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“Doonesbury” vs. Hamas

Garry Trudeau, the writer and artist of Doonesbury, has dared to acknowledge a fact about the Hamas leadership that most of the mainstream news media prefer to ignore.
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April 3, 2024
Frederick M. Brown/Getty Images; Chris McGrath/Getty Images

One of America’s most beloved newspaper comic strips has dared to poke fun at Hamas. Get ready for controversy!

In the latest Sunday installment of the Pulitzer Prize-winning Doonesbury strip, a fictional anti-terrorist fighter—known as “the Red Rascal”—bursts into the bedroom of an actual Hamas leader, Ismail Haniye, who is living in Qatar.

The cartoon shows Haniyeh enjoying luxurious accommodations, and identifies him as “one of three Hamas leaders worth billions, who enriched themselves with donor money intended for impoverished Gazans!”

Garry Trudeau, the writer and artist of Doonesbury, has dared to acknowledge a fact about the Hamas leadership that most of the mainstream news media prefer to ignore.

For years, leaders of the terrorist group have been stealing funds that the United States and other countries have generously donated for the needs of Gaza’s citizens. According to the Foundation for the Defense of Democracies, Haniyeh is worth about $4-billion, making Hamas one of the richest terrorist groups in the world. He and other Hamas leaders “have been photographed flying in private jets, enjoying fine dining, and attending international sporting events,” the FDD noted.

There also have been numerous reports of Hamas terrorists in Gaza stealing food, medicine and other supplies that the international community has been sending to the territory.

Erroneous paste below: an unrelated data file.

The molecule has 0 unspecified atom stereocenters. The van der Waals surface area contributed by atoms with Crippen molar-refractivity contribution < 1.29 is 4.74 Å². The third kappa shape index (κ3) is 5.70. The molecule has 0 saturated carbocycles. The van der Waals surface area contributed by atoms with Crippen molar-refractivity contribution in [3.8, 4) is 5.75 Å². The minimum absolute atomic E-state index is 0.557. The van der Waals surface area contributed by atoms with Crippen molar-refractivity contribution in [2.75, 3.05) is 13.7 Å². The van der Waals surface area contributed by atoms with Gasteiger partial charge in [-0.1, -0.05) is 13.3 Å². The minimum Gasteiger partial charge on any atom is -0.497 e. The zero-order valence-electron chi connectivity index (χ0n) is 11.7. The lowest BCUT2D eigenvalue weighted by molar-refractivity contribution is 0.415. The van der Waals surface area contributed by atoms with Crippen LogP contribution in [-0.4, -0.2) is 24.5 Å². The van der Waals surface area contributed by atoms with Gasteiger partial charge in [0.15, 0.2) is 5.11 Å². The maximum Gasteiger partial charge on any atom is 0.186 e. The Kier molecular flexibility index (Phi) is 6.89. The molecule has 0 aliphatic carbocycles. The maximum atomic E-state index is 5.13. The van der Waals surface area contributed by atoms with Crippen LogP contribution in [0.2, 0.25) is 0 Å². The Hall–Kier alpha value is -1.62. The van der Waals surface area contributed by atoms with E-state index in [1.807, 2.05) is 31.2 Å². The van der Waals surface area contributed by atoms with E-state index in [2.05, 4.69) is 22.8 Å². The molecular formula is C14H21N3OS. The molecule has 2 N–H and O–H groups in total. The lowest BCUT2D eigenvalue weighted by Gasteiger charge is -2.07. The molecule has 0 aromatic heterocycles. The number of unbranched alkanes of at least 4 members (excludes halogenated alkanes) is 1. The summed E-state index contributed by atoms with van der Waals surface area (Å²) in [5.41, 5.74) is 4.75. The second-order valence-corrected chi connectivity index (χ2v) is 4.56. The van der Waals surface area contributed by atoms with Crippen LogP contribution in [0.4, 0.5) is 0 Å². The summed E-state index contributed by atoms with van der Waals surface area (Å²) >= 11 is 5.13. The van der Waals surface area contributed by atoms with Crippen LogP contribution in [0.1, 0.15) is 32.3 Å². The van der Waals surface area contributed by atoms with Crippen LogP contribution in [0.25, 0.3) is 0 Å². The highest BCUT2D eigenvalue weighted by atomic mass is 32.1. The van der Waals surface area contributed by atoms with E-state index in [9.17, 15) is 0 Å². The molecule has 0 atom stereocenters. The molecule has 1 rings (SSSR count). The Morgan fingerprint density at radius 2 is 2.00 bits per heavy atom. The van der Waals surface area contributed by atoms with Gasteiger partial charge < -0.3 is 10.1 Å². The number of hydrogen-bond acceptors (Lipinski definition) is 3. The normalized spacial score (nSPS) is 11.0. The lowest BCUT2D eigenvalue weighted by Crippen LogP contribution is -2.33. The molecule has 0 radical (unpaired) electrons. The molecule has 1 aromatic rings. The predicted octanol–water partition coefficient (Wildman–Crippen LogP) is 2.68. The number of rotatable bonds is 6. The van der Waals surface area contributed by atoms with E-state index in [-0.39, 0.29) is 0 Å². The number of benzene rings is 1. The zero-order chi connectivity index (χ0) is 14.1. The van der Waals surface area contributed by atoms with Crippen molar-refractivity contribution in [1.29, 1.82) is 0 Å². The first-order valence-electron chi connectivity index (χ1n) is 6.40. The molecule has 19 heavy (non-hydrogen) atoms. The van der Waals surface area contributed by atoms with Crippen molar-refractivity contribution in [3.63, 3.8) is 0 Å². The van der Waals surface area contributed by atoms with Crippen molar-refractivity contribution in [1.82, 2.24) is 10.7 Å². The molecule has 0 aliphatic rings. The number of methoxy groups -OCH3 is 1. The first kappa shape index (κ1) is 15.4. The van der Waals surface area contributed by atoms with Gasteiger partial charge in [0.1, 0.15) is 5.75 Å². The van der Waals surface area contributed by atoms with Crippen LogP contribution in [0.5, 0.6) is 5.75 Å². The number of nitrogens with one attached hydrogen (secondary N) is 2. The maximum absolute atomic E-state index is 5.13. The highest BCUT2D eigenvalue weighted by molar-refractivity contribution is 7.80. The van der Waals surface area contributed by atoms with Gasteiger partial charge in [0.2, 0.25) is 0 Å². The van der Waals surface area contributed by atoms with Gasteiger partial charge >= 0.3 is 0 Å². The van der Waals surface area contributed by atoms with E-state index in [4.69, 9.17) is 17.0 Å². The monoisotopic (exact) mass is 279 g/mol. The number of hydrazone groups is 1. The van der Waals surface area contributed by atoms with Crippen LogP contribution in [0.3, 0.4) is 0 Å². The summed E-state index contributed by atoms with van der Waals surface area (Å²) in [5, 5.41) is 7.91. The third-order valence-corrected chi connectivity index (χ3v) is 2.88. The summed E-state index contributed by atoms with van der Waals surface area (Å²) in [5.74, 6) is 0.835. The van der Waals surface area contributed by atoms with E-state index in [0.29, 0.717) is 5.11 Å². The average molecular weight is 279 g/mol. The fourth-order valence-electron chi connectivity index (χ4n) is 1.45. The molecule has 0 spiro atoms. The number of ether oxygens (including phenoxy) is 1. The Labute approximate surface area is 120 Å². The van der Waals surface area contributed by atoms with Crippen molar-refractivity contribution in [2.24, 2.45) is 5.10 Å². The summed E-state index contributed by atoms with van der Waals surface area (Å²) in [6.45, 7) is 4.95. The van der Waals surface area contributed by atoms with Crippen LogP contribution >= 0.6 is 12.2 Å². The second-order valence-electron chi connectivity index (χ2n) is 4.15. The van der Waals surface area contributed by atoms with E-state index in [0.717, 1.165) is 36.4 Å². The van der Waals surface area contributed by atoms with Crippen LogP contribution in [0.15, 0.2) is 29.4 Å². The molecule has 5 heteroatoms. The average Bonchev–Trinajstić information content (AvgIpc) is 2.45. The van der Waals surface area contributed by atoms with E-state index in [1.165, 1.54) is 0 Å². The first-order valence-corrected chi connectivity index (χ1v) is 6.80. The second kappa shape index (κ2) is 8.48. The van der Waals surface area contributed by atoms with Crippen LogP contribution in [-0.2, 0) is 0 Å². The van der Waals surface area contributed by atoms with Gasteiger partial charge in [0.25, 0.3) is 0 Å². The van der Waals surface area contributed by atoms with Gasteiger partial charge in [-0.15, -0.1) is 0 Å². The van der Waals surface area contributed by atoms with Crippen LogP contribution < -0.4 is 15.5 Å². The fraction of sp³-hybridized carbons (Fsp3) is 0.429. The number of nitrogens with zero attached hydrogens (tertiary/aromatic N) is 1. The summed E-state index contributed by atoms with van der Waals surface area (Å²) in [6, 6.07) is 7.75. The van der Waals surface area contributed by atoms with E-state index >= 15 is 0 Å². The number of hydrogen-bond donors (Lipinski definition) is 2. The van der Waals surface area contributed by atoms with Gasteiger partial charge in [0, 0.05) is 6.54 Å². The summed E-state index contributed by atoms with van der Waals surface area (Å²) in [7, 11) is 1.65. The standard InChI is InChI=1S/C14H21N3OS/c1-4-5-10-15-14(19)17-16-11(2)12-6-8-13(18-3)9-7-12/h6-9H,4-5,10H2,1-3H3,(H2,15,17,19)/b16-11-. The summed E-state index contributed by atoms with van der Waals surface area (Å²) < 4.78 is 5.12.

What makes this Doonesbury strip even more interesting is that Trudeau has been strongly critical of Israel in the past. His view of Hamas is not motivated by any kind of built-in pro-Israel bias.

Not only that, but Trudeau has been extra sensitive concerning Muslim reactions to controversial cartoons, such as the one about Mohammed that was published in the French satirical magazine Charlie Hebdo in 2015. Islamist terrorists responded to that cartoon by massacring twelve members of the magazine’s staff.

Trudeau accused Charlie Hebdo of engaging in “hate speech.” He argued that the magazine’s publication of the cartoon was unjustified because it constituted “attacking a powerless, disenfranchised minority.”

But the Doonesbury creator can’t count on any of his past statements to protect him from a furious reaction to his criticism of Hamas. Pro-Hamas extremists in the United States are not known for their ability to calmly and rationally discuss differing points of view—especially when somebody reveals uncomfortable facts about their heroes.

Political cartoons like Doonesbury have a long and noble history of ruffling feathers and influencing public opinion.

A cartoon mocking 1884 Republican presidential candidate James Blaine played a major role in the election of Grover Cleveland. The cartoons of Thomas Nast helped bring down the notoriously corrupt Boss” Tweed in 19th-century New York City.

During World War One, the U.S. government regarded cartoonists as so influential that it created a Bureau of Cartoons to mobilize them in support of the war effort. Politicians in several states who were stung by cartoonists’ barbs tried, in the late 1800s and early 1900s, to restrict what could be drawn. Pennsylvania Governor Samuel Pennypacker, furious over a series of cartoons in the Philadelphia North American portraying him as a parrot, initiated a bill in 1902 to outlaw the depiction of men as “birds or animals.”

Nor is France the only country where violent extremists have tried to intimidate cartoonists. A political cartoon in the Baltimore Sun in 1931, challenging the lynching of a local African-American man, triggered riots by mobs of angry racists outside the Sun’s offices.

One hopes and prays that Garry Trudeau will not be targeted by Hamas supporters. But given the level of vitriol and violence exhibited by pro-Hamas mobs in many of our cities and college campuses in recent weeks, we have learned to brace for the worst.


Dr. Medoff is founding director of The David S. Wyman Institute for Holocaust Studies and author of more than 20 books about Jewish history and the Holocaust. His latest is Whistleblowers: Four Who Fought to Expose the Holocaust to America, a nonfiction graphic novel with artist Dean Motter, published by Dark Horse / Yoe Books.

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